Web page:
It is a Friday night and I am lying on my bedroom floor.
I watch the last strands of golden hour light stumble their way across my plants as I consider what I want to do with my evening.
Serotonin trickles from my head to my toes as I reach for my phone. This better not be my mum.
“Meow” reads the one-worded text from my friend Paul. This means he wants to go out, and the devil on my shoulder wakes up from a nap.
I imagine us tearing off into the night and landing up at an impromptu house party. Adrenaline spikes as we reach the door, and then we are in: traversing a late-night labyrinth lined with beautiful people chatting coyly in dark corners. We emerge into a smoky kitchen that’s been cleared for an aspiring DJ who is guaranteed to play at least one Tame Impala remix, because even though we love to hate it, it’s hard to resist when the lights are flashing and you’re a few wines deep.
We will both find shiny new friends in the bathroom queue who we will swap numbers with but never call. My new friend and I will turn a bedroom into a second dancefloor when the DJ downstairs starts playing experimental Gabba, and I will entertain activities that I never would sober, like guessing each other's star sign or bearing my soul beneath the mellow haze of a lava lamp.
Paul will burst into the room, and we will have to leave abruptly after he ensconsened himself in a throuple before realising that the world of free love simply wasn’t for him. We will bolt our way down moon-dappled streets, falling into bed and telling each other how much we missed each other when we were busy working our respective rooms.
Back to a mid-pandemic reality, and I am over at Paul’s, on our 7th repeat of WAP, pizza delivery on the way, wine in the fridge. We laugh and we dance and we fall asleep to Ru Paul tucked up like two pigs in blankets. As I drift off, I wonder why I feel like nights need to end in some big crescendo when I am so content in this moment right now.
Slowing down does not come easily to me. It’s always felt just beyond my grasp, like a vending machine snack that dangles but never drops. I tend to think about this a lot and wonder if people who can slow down for long periods live truly content, together lives.
They probably log out of LinkedIn before they use it as a stalking tool. They can eat half a bag of crisps and leave the rest for later without the packet sending infrared signals from the next room. They remember phrases like “I’m tired”, and always recall where they left their keys. They know when to call it a night, and they definitely don’t entertain questionable life choices, like going on a pre-covid date to the opera with a man from a dating app who had “slight serial killer vibes”, because they thought it might be a “funny story”. (We’re married now – thanks for asking.)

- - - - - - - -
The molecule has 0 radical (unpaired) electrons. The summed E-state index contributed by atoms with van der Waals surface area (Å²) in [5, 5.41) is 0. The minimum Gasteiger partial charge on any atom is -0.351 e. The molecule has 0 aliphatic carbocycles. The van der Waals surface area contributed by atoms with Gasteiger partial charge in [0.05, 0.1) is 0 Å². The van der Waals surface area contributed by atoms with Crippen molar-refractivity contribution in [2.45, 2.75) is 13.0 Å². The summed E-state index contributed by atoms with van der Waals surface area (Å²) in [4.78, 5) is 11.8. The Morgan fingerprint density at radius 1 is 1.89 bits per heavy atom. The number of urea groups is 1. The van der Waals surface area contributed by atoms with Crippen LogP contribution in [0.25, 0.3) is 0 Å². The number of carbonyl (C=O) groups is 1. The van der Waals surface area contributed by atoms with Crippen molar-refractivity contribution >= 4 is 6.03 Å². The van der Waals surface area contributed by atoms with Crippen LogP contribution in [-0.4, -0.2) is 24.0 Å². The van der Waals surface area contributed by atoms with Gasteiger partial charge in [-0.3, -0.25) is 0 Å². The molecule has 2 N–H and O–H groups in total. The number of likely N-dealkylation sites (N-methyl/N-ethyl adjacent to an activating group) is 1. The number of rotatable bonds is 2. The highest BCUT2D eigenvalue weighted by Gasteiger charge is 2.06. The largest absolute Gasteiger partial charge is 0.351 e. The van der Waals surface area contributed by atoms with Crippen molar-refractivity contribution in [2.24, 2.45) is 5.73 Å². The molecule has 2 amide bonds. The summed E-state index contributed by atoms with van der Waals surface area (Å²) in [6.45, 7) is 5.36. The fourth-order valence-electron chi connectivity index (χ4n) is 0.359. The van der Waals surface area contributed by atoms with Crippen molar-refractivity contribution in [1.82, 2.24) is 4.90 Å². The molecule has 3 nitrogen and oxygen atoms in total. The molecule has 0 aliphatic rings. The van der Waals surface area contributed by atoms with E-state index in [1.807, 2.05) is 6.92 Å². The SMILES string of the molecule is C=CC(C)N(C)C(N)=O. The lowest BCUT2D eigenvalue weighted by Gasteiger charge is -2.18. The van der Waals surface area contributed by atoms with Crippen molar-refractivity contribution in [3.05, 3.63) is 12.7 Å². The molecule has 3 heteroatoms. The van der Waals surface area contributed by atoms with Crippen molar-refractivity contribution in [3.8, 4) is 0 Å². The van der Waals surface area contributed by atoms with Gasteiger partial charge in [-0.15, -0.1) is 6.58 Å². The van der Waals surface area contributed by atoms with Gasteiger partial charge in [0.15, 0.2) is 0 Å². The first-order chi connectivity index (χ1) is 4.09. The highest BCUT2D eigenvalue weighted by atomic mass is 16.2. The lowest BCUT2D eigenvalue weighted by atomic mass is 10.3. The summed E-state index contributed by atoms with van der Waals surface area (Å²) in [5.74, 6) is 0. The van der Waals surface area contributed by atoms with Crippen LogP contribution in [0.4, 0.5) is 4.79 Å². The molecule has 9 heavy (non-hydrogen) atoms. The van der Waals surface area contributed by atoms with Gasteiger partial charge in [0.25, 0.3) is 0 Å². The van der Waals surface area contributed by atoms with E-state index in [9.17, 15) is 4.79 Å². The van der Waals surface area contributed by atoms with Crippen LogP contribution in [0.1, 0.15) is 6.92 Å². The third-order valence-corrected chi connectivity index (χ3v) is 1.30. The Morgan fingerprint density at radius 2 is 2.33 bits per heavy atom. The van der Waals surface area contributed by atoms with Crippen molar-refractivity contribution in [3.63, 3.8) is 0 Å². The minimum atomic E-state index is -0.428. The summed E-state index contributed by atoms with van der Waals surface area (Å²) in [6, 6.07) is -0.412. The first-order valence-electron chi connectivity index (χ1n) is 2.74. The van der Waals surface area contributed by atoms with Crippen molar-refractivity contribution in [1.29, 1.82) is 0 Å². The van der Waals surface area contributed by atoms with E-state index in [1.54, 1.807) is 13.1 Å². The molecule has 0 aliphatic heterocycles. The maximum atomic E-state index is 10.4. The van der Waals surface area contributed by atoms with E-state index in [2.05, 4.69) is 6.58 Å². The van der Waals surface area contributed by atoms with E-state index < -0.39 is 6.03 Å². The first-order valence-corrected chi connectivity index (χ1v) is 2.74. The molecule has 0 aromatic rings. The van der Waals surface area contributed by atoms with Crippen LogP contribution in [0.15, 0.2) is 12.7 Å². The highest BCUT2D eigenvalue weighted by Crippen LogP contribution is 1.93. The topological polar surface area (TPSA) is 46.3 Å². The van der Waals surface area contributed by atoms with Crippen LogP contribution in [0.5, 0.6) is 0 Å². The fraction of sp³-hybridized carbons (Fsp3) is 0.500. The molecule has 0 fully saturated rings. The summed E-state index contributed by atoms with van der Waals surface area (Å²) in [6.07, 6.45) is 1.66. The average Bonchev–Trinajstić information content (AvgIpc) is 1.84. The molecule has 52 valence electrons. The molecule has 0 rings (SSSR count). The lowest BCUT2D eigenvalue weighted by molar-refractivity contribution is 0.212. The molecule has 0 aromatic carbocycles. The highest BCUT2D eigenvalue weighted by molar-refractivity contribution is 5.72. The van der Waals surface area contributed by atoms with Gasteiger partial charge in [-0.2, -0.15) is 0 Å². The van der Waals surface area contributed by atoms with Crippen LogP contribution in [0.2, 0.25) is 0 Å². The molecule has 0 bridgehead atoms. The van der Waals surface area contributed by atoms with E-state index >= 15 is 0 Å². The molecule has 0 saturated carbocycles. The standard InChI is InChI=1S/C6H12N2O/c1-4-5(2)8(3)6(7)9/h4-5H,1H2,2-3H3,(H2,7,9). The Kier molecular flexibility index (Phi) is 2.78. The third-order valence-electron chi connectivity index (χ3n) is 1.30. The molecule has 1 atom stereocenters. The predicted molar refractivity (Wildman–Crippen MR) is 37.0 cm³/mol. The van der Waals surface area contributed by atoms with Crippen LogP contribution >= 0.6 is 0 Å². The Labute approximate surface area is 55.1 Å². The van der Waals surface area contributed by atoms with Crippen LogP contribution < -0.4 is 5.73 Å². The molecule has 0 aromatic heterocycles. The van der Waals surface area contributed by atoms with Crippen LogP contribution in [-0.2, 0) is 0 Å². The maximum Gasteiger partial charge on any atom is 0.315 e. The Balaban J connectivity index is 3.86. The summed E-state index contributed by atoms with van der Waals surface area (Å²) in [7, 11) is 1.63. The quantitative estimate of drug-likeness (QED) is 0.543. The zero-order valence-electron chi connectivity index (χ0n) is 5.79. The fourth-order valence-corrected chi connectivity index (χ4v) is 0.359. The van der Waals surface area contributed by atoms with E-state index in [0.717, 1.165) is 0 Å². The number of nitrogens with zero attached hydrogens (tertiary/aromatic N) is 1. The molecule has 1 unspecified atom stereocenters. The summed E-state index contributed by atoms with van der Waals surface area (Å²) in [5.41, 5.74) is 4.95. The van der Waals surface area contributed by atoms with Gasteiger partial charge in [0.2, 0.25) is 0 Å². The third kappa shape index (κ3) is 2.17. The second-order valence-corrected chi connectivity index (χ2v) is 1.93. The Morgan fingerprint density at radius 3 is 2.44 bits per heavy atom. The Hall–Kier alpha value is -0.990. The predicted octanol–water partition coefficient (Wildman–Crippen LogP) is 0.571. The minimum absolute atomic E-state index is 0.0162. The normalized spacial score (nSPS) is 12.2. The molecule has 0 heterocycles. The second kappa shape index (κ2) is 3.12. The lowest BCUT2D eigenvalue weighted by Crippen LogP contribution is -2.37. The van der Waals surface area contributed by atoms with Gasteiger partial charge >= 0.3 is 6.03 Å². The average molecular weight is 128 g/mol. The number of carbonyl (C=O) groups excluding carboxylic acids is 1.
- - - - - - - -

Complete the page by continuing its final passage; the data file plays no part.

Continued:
There are periods when I feel like I am whirling through life at the speed of a washing machine on its final spin cycle, intoxicated by the fresh or the new. Then come the occasional flashes of calm and I am finally able to bath in the warm waters of a still mind.
If this year taught me anything, it was a whole new meaning to the word “slow”. There were the unrushed Saturdays of early isolation where we had to stretch one activity out over an entire day. Where wine after wine built up to… a 9pm bedtime and no bad decisions. There were slow-rising sourdoughs, and softly-does-it romances. Walks with no destination because there was no one to see and nowhere to go. But my measured moments can only last so long. After a while, I struggle to match the pace, and the wheels come off once again.
Maybe it’s social media, maybe it’s Disney movie delusions, but the world has conditioned us into thinking that something better is always around the corner. The danger here is that we start treating life like it’s some big rush to the finish line. We blast through weekends, work days, and relationships like we’re trying to level up in a game. Hit the final stage, and you’ll reach the eternal sunshine of a successful existence.
But life is so much more than the highs, the heady nights or the big milestones. It is the slow days, the teary phone calls, and being able to embrace the silence that lingers in the shadows of a Sunday afternoon. It is solo walks in the early morning sun. Two friends falling asleep on the sofa. Six friends dancing in the park on a summer evening. Strolling the long way round. It is lunch under your favourite tree, or leaving your headphones at home so that you can overhear lovely conversations that were never meant for you.
It is simple moments in complicated times.
The moments we miss when we’re speeding up instead of slowing down to admire the view.
(Illustrations by Helena Goddard @helenagoddardillustration)